Description These three paintings (Walters 37.1178, 37.1179, and 37.1180) depicting the ancient Greek story of the Abduction of Helen of Troy appear to be the only monumental series of 15th-century Italian panel paintings celebrating ancient history that exist today. The story, undertood as history, not fable in the 1400s, is that Paris, prince of Troy (an ancient city-state in what is now Turkey) took a nap when he was out hunting and had a dream in which Venus, goddess of love, promised him that he would marry the most beautiful woman in the world, Helen, queen of the Greek city-state Sparta. King Priam of Troy wanted vengeance on the Greeks for abducting his sister and, convinced that Paris would be able to abduct a Greek beauty to exchange for his sister, sent Paris to Greece. Paris and some men sailed for Sparta but went ashore on the island of Cythera, dedicated to Venus as goddess of love, and visited the temple of Venus to pay homage to the goddess. he was very goodlooking and somehow gossip to that effect reached Queen Helen. Her husband Menelaus was then away so Helen and her entourage set out on an excursion to Cythera. In the first painting, the courtiers, in elegant Renaissance fashions, marked by brocades, pearls, and fine handkerchiefs, stroll out of the city toward the ship that will take them on this pleasure outing. They are led by a gaily dressed court jester, shaking a tambourine. Jesters played many roles, including the role here as trickster, made clear to contemporaries by the hood with donkey ears. With a trickster as the leader of the revels, this excursion is likely to leave courtly decorum behind! Indeed, on Cythera, Paris and Helen locked eyes..and the rest in history. Paris abducted a willing Helen from in front of the temple (second painting). They sailed to Troy, where Paris’s father, King Priam, and his mother, Queen Hecuba, received them as a couple (third painting). The events led to the Trojan War: the Greeks destroyed Troy to get Helen back. Trojans fleeing their burning city were said to have founded European cities such as Rome and Venice. In the 1400s, large paintings of historical, Old Testament, and mythological subjects sometimes featuring beautiful women were favored for decorating the homes of wealthy Italians. They were often installed at shoulder height and framed to give the impression of views through palace windows or through the columns of a pavilion, creating the illusion of ancient history coming alive before one’s eyes. A key aspect of European Renaissance culture in the 1400s and 1500s involved looking back to pivotal moments of the distant past as touchstones for shaping an understanding of current events. So it is notable that this is the only series of monumental panel paintings on ancient history that exists today, their initial bright colors brought back to life through conservation. This is also the story of the young Venetian noblewoman Caterina Corner in commemoration of whose 1468 marriage to the king of Cyprus the paintings were surely commissioned for the Corner family palace (renovated in the 1500s) now known as Ca’Corner della Regina (“of the Queen”), on the Grand Canal. The wedding was so important for Venice that Caterina was married as the “daughter of Venice” not as a Corner. While the idea may be rather disturbing to many, in Quattrocento Italy, the abduction of Helen was considered a good subject for celebrating a wedding as it would be a great compliment to the bride to be so physically attractive as to precipitate violence.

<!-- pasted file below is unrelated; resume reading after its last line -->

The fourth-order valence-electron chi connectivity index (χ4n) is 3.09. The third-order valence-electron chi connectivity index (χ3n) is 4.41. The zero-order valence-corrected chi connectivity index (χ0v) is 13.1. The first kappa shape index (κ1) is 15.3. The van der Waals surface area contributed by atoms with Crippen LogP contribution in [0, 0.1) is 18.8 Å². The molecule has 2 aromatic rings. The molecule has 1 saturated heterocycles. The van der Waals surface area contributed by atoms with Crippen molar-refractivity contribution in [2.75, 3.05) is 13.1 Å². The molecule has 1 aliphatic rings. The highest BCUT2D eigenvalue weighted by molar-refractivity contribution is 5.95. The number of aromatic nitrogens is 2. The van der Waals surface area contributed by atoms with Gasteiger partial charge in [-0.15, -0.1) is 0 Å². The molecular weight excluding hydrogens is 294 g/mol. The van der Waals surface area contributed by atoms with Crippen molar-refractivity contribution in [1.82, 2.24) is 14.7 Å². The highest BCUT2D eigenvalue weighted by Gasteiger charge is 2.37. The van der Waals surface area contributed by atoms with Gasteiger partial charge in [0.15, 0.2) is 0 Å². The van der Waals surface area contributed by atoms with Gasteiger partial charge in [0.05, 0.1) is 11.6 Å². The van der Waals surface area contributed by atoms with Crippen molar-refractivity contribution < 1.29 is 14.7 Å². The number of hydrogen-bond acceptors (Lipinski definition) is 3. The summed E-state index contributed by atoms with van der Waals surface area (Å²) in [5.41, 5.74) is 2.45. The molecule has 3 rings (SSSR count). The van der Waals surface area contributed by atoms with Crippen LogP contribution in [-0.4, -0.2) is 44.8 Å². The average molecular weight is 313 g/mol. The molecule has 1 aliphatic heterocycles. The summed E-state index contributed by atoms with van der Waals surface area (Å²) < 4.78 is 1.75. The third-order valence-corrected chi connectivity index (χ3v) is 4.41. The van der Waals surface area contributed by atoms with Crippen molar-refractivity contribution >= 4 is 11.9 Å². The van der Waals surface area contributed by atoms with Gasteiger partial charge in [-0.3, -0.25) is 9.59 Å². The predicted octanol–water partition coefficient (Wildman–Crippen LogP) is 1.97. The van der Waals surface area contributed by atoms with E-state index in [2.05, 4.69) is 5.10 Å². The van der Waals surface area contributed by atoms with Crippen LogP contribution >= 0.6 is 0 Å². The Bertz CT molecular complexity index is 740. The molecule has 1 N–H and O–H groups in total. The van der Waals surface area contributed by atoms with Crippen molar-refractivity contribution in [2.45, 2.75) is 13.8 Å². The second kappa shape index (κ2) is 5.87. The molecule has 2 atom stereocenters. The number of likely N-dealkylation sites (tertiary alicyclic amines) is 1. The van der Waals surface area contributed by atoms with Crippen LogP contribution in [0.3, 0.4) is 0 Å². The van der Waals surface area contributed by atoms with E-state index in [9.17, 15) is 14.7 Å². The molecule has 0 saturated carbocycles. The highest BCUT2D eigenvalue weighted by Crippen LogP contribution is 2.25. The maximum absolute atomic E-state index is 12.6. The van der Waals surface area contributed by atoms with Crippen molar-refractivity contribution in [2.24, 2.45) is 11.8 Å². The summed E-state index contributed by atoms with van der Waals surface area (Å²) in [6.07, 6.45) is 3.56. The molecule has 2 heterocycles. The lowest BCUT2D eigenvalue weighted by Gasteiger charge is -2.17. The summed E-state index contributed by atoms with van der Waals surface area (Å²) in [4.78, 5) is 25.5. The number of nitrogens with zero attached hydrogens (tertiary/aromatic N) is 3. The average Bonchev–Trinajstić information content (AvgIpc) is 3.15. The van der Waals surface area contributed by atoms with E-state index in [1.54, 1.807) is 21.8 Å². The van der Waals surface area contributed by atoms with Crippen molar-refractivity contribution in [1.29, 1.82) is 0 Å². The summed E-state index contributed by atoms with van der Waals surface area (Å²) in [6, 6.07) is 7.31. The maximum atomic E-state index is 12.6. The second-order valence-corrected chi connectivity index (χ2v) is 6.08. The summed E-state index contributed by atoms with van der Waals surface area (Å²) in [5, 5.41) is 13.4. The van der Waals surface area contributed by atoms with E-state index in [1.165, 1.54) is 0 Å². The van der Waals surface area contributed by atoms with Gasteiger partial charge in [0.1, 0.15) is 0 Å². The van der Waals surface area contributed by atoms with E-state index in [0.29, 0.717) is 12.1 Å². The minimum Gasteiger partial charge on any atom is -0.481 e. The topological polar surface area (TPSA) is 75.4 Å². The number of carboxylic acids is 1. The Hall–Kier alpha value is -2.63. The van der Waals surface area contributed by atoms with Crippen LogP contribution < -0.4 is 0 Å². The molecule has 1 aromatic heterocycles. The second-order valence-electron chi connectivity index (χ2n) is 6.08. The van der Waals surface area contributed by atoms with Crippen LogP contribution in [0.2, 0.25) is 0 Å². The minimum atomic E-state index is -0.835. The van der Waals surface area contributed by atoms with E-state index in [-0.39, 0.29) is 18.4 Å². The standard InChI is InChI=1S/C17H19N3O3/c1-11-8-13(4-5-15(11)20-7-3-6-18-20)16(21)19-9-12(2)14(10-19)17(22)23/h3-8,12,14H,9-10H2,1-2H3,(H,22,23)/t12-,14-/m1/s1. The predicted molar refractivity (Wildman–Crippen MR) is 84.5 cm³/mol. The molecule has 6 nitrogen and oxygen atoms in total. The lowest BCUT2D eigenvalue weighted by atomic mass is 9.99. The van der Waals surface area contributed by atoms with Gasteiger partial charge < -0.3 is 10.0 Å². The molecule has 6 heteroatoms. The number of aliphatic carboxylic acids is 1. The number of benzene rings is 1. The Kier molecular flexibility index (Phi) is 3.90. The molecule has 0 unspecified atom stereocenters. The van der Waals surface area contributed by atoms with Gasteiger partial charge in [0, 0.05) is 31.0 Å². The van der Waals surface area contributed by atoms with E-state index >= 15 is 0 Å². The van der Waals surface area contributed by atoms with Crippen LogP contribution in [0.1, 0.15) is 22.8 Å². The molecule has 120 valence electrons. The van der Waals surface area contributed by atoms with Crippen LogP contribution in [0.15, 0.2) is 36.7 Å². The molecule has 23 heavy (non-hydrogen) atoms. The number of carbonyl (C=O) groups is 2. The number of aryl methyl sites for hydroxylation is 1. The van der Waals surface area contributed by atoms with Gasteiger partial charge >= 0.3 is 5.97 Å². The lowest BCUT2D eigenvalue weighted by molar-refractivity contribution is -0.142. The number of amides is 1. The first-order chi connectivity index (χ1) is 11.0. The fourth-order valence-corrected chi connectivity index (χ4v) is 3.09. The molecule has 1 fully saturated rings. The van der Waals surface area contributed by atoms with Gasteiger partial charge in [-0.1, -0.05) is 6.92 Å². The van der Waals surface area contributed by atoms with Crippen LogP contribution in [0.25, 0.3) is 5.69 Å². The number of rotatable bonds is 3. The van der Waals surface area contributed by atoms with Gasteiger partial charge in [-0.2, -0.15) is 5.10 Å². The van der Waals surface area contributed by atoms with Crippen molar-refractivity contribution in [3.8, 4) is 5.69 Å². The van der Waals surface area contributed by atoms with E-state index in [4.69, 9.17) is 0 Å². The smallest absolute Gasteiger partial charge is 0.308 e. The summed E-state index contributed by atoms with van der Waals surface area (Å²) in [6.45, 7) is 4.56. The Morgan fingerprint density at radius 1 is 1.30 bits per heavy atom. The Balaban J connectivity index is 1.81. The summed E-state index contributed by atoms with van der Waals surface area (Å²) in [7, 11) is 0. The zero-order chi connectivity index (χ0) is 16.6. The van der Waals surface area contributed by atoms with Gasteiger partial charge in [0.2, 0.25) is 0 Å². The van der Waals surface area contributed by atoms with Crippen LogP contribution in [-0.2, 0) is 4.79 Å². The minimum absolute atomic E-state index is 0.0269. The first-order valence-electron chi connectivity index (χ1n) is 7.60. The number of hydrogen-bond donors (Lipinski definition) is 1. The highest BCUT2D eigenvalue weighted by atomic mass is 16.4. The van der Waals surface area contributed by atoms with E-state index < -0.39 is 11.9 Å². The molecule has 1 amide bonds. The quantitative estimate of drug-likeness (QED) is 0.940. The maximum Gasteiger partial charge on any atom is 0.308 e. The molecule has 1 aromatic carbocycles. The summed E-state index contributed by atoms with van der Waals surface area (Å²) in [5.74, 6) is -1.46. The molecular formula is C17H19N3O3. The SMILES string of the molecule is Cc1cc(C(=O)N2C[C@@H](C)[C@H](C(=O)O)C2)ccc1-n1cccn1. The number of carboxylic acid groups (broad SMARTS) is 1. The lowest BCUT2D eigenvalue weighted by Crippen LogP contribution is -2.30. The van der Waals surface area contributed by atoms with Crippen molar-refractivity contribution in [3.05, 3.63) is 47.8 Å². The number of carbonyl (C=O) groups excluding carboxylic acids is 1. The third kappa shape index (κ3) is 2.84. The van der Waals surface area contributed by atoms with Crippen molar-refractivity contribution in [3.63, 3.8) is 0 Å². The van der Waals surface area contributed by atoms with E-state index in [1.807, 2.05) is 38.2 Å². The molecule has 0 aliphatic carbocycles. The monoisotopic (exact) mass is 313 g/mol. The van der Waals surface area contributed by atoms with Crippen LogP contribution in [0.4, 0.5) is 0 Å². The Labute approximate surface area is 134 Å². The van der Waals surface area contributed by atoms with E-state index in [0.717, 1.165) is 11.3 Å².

Provenance Cav. Marcello Galli-Dunn, Castello di Badia, Poggibonsi, Tuscany [date and mode of acquisition unknown]; Sale, Galleria Sangiorgi, Rome, May 2, 1905, no. 142; Henry Walters, Baltimore, prior to 1915 [mode of acquisition unknown]; Walters Art Museum, 1931, by bequest.
Inscriptions [Transcription] On flag, in reverse: C
Credit Acquired by Henry Walters, before 1915
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